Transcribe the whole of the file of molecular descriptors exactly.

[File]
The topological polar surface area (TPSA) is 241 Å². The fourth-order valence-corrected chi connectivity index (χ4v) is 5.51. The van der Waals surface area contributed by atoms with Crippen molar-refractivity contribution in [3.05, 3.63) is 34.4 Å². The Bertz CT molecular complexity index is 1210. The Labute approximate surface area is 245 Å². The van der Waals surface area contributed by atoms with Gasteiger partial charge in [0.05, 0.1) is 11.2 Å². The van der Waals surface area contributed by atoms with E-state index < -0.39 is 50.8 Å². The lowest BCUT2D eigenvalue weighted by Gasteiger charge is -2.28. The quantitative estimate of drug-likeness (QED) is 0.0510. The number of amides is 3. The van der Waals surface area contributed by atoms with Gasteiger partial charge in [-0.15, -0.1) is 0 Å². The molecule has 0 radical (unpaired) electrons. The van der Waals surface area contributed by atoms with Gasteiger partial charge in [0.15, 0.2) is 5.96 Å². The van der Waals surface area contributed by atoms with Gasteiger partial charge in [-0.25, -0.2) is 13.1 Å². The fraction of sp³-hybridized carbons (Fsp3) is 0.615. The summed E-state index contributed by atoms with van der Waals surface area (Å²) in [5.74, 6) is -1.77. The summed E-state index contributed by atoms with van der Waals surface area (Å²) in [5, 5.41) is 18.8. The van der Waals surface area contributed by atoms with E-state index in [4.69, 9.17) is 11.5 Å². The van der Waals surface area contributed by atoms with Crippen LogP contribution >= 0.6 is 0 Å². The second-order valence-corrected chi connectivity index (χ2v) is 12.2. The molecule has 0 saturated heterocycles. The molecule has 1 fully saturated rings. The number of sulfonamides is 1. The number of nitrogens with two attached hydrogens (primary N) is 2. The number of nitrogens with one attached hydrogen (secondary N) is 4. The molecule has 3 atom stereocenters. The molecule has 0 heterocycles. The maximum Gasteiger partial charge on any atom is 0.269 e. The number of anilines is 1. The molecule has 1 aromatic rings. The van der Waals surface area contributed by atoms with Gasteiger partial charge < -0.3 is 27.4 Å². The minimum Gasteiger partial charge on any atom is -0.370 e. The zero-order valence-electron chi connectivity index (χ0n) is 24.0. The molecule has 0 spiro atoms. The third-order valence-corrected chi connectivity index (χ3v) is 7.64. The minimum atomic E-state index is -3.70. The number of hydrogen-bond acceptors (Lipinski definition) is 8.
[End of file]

The topological polar surface area (TPSA) is 241 Å². The fourth-order valence-corrected chi connectivity index (χ4v) is 5.51. The van der Waals surface area contributed by atoms with Crippen molar-refractivity contribution in [3.05, 3.63) is 34.4 Å². The Bertz CT molecular complexity index is 1210. The Labute approximate surface area is 245 Å². The van der Waals surface area contributed by atoms with Gasteiger partial charge in [0.05, 0.1) is 11.2 Å². The van der Waals surface area contributed by atoms with E-state index < -0.39 is 50.8 Å². The lowest BCUT2D eigenvalue weighted by Gasteiger charge is -2.28. The quantitative estimate of drug-likeness (QED) is 0.0510. The number of amides is 3. The van der Waals surface area contributed by atoms with Gasteiger partial charge in [-0.15, -0.1) is 0 Å². The molecule has 0 radical (unpaired) electrons. The van der Waals surface area contributed by atoms with Gasteiger partial charge in [0.15, 0.2) is 5.96 Å². The van der Waals surface area contributed by atoms with Gasteiger partial charge in [-0.25, -0.2) is 13.1 Å². The fraction of sp³-hybridized carbons (Fsp3) is 0.615. The summed E-state index contributed by atoms with van der Waals surface area (Å²) in [5.74, 6) is -1.77. The summed E-state index contributed by atoms with van der Waals surface area (Å²) in [5, 5.41) is 18.8. The van der Waals surface area contributed by atoms with E-state index in [4.69, 9.17) is 11.5 Å². The van der Waals surface area contributed by atoms with Crippen LogP contribution >= 0.6 is 0 Å². The second-order valence-corrected chi connectivity index (χ2v) is 12.2. The molecule has 0 saturated heterocycles. The molecule has 1 fully saturated rings. The number of sulfonamides is 1. The number of nitrogens with two attached hydrogens (primary N) is 2. The number of nitrogens with one attached hydrogen (secondary N) is 4. The molecule has 3 atom stereocenters. The molecule has 0 heterocycles. The maximum Gasteiger partial charge on any atom is 0.269 e. The number of anilines is 1. The molecule has 1 aromatic rings. The van der Waals surface area contributed by atoms with Gasteiger partial charge < -0.3 is 27.4 Å². The minimum Gasteiger partial charge on any atom is -0.370 e. The zero-order valence-electron chi connectivity index (χ0n) is 24.0. The molecule has 0 spiro atoms. The third-order valence-corrected chi connectivity index (χ3v) is 7.64. The minimum atomic E-state index is -3.70. The number of hydrogen-bond acceptors (Lipinski definition) is 8.